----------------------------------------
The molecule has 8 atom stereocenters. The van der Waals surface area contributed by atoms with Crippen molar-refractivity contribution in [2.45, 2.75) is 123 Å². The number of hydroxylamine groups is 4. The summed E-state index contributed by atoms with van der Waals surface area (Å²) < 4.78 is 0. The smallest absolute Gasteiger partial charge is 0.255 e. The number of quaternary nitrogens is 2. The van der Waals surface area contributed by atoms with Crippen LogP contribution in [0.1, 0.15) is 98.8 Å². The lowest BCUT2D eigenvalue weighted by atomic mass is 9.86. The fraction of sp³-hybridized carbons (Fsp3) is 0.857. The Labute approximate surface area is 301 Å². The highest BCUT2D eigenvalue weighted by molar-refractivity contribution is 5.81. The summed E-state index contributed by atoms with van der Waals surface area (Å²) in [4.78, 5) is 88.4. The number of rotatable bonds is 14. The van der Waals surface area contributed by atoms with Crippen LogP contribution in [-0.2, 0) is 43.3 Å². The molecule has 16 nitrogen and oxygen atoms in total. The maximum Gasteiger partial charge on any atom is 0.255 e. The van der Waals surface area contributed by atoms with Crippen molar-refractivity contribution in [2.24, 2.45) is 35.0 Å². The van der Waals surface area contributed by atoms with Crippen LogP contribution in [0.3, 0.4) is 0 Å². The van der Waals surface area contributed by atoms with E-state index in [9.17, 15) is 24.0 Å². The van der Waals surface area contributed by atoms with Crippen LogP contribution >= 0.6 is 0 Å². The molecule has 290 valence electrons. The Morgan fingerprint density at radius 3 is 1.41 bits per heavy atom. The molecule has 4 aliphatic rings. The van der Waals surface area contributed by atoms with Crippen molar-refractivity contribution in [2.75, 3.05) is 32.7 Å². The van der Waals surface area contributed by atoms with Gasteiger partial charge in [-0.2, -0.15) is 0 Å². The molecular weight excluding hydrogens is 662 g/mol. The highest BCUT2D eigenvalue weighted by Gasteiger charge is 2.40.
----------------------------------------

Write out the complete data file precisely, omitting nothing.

The molecule has 8 atom stereocenters. The van der Waals surface area contributed by atoms with Crippen molar-refractivity contribution in [2.45, 2.75) is 123 Å². The number of hydroxylamine groups is 4. The summed E-state index contributed by atoms with van der Waals surface area (Å²) < 4.78 is 0. The smallest absolute Gasteiger partial charge is 0.255 e. The number of quaternary nitrogens is 2. The van der Waals surface area contributed by atoms with Crippen LogP contribution in [0.1, 0.15) is 98.8 Å². The lowest BCUT2D eigenvalue weighted by atomic mass is 9.86. The fraction of sp³-hybridized carbons (Fsp3) is 0.857. The Labute approximate surface area is 301 Å². The highest BCUT2D eigenvalue weighted by molar-refractivity contribution is 5.81. The summed E-state index contributed by atoms with van der Waals surface area (Å²) in [4.78, 5) is 88.4. The number of rotatable bonds is 14. The van der Waals surface area contributed by atoms with Crippen LogP contribution in [-0.2, 0) is 43.3 Å². The molecule has 16 nitrogen and oxygen atoms in total. The maximum Gasteiger partial charge on any atom is 0.255 e. The van der Waals surface area contributed by atoms with Crippen molar-refractivity contribution in [2.24, 2.45) is 35.0 Å². The van der Waals surface area contributed by atoms with Crippen LogP contribution in [0.3, 0.4) is 0 Å². The van der Waals surface area contributed by atoms with E-state index in [9.17, 15) is 24.0 Å². The van der Waals surface area contributed by atoms with Crippen LogP contribution >= 0.6 is 0 Å². The molecule has 290 valence electrons. The Morgan fingerprint density at radius 3 is 1.41 bits per heavy atom. The molecule has 4 aliphatic rings. The van der Waals surface area contributed by atoms with Crippen molar-refractivity contribution in [2.75, 3.05) is 32.7 Å². The van der Waals surface area contributed by atoms with Gasteiger partial charge in [-0.2, -0.15) is 0 Å². The molecular weight excluding hydrogens is 662 g/mol. The highest BCUT2D eigenvalue weighted by Gasteiger charge is 2.40.